The first thing we did was make the pasta. Well, let me correct myself and say that we watched Roberto make the pasta, but it was fun anyway. I never realized how easy making pasta is! Some flour, an egg or two, water, salt, olive oil and voila! Pasta dough. Oh, and when you see those sadists on the Food Network who like to put a pile of flour on the counter, crack some eggs in the middle and stir it with a fork to make the pasta dough, just think about how Roberto pulled out a Cuisinart, dumped all the ingredients in and hit the blend button. It came out just as good and it was done in less than a minute!
When it came time for us to actually cook, it was usually to make sauces or fill the pasta. We made some general red sauces with some plum tomatoes, salt, pepper, garlic, fresh basil, and crushed red pepper. It was very simple but while everyone was cooking it over the stove, the room smelled intoxicating.
There were five recipes in all. Three were variations on ravioli: a basic one filled with ricotta and topped with meat sauce; another made with unbleached flour and warm water and filled with grouper and mixed greens; and a half-mooned shaped one filled with pureed beets and ricotta and then topped with a butter poppy seed sauce. The last was the best ravioli by far in my opinion.
Another dish, which I definitely plan to make on my own, was a stuffed shell dish. The filling was fairly simple with parsley and fresh ricotta, parmesan and mozzarella cheeses. What made the dish more complex was that we stuffed the shells with the filling, placed them face down in the pan, and then topped each one with a slice of fresh mozzarella and half a cup of the sauce we'd made. Roberto's assistants then baked them for about 15 minutes until the cheese was melted and shells cooked all the way through.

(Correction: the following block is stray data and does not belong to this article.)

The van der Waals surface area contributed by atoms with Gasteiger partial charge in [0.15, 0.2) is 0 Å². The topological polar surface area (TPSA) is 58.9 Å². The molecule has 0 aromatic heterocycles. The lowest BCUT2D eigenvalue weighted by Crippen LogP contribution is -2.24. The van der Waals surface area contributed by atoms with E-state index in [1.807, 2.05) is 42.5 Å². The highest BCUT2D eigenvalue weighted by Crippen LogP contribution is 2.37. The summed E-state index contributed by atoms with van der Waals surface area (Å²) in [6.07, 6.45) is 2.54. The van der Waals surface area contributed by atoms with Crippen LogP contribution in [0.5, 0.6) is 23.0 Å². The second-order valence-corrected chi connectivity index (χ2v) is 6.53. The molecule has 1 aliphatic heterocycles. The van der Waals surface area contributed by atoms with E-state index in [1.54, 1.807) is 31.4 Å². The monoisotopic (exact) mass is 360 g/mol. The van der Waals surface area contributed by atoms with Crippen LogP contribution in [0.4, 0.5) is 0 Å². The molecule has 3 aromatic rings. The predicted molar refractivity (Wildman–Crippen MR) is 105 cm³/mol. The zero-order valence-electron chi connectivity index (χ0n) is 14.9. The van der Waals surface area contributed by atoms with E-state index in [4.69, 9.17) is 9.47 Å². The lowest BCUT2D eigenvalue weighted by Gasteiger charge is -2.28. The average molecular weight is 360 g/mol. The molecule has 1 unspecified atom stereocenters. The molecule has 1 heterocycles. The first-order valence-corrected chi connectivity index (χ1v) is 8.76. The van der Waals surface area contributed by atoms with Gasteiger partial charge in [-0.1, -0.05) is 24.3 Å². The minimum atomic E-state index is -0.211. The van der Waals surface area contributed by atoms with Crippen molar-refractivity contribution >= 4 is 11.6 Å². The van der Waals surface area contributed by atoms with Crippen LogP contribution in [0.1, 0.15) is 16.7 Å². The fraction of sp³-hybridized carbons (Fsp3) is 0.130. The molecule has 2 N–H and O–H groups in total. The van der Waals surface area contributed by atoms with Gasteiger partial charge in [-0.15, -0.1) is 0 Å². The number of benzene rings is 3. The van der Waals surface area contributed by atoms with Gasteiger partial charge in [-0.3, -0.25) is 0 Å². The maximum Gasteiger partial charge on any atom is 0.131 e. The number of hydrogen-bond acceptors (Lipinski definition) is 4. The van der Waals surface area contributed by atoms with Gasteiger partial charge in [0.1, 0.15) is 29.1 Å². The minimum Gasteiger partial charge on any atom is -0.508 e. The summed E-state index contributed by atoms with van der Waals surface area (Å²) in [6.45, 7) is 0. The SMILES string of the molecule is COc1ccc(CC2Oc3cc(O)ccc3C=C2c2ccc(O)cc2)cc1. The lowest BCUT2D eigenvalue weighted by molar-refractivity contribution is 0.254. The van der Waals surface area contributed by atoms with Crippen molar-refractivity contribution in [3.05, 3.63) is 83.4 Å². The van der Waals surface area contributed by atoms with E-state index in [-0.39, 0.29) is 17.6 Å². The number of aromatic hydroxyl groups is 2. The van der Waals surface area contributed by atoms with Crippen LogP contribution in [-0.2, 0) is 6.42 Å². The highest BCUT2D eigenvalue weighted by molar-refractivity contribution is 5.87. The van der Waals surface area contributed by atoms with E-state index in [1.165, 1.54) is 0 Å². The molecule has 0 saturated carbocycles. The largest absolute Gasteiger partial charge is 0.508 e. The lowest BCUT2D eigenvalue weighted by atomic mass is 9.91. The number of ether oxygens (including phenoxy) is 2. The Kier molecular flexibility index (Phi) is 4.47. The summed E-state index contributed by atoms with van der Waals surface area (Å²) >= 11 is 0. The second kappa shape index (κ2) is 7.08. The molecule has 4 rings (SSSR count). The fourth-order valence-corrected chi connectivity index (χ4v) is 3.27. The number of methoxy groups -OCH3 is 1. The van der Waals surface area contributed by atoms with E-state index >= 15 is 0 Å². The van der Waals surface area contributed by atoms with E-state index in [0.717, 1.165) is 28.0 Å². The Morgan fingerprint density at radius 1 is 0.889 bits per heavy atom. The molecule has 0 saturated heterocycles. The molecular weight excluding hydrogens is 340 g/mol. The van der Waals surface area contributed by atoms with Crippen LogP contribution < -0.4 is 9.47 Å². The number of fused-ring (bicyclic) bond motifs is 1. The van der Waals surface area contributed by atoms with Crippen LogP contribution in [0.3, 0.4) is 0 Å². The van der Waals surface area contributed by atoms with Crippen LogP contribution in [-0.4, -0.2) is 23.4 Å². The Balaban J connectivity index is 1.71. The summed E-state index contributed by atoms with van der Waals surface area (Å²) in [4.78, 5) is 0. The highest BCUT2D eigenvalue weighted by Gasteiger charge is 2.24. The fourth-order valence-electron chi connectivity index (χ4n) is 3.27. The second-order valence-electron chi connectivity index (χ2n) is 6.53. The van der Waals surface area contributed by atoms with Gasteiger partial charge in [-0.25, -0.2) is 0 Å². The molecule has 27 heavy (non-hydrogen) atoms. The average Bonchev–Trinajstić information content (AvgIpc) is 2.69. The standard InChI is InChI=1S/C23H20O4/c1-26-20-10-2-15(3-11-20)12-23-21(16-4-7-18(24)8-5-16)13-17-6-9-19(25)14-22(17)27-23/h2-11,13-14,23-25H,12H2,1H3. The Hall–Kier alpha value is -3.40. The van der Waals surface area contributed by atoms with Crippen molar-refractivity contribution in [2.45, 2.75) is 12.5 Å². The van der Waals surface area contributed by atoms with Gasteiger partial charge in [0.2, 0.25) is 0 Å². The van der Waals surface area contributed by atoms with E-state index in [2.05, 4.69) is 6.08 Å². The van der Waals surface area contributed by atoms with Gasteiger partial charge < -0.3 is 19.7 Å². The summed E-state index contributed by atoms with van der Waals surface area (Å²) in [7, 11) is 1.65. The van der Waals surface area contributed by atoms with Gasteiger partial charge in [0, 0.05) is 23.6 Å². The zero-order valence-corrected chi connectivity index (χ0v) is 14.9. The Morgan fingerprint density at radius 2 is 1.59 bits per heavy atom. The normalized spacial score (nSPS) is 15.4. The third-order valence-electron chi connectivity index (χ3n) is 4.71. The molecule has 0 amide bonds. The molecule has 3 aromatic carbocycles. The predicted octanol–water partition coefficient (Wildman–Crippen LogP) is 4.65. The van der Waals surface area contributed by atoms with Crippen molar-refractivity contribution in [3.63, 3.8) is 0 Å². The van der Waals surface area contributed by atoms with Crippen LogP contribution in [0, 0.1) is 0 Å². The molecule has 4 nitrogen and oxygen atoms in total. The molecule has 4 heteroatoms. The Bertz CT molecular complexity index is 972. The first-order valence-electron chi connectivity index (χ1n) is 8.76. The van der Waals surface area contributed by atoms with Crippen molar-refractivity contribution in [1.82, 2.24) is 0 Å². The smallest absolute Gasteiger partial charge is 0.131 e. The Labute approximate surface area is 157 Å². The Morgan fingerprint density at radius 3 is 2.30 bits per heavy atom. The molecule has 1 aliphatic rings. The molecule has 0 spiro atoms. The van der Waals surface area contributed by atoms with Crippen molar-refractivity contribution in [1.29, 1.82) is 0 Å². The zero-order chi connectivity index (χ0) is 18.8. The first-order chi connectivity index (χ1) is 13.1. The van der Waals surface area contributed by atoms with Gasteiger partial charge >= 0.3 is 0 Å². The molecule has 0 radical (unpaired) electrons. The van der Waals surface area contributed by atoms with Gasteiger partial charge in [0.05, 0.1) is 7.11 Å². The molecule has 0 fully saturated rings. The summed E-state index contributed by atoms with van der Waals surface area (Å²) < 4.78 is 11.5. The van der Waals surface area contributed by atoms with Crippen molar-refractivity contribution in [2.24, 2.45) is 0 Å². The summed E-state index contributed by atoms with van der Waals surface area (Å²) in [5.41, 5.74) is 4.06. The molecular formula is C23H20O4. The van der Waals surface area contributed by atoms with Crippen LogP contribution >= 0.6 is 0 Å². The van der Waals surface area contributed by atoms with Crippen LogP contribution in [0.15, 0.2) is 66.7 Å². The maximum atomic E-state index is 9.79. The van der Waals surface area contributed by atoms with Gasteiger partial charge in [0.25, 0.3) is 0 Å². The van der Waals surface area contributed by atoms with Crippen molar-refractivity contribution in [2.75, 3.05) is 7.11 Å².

The last but not-to-be-forgotten dish was the Timballo Di Cannelloni. I could spend a couple paragraphs talking about this dish, but instead, I'll just put a couple pictures here. This was the king of all dishes we made, but I'll never have the patience to make this on my own. It took literally the entire class to make this dish between the rolling and stuffing of the cannelloni and making the pasta and sauce.
As we created the Timballo in an assembly-line-esque manner, Roberto acted as the coach and shouting to us "Let's go people! Faster, faster. This Timballo isn't going to make itself!" At one point, I put too much filling on one of the cannelloni and Roberto shouted "NO NO NO! Too much filling!" I replied with a wimpering, "Sorry."
Once we were done cooking, we sat back down at the large table, and Roberto and his two assistants prepared all of our plates with the food we (or Roberto and his assistants) had cooked. With the lunch we had a red wine which I thought I spotted as the house Cabernet (even the house wine at Galileo is about $12 a glass), and the waiter was very generous. If you emptied your glass, he filled it. Between the Chardonnay we drank while we were cooking and the Cabernet with the food, I probably had five or six glasses.
I didn't hear any complaints from the people eating -- they all tasted wonderful and like we were eating at Galileo itself. The best by far was the Timballo di Cannelloni, which would make sense because it took the longest to make. We were even given dessert -- a chocolatey slice of tiramisu that hit the spot rather nicely after all the pasta.
At some point someone shouted the inevitable, "My compliments to the chef" to the waiter. I'm sure he's never heard that one before. :)
At $100 a person, I thought that the class was a complete bargain. You'd probably spend the same, if not more, for an equal amount of food and wine at Galileo, and you get to have fun and meet Roberto at the same time. I wish I'd actually gotten to make a little more of the food myself, but I have this feeling the class would've taken twice as long if everything was made by the people taking the class.
For more information on Chef Roberto Donna's Cooking Classes, go to his web site and you can see the full schedule of classes.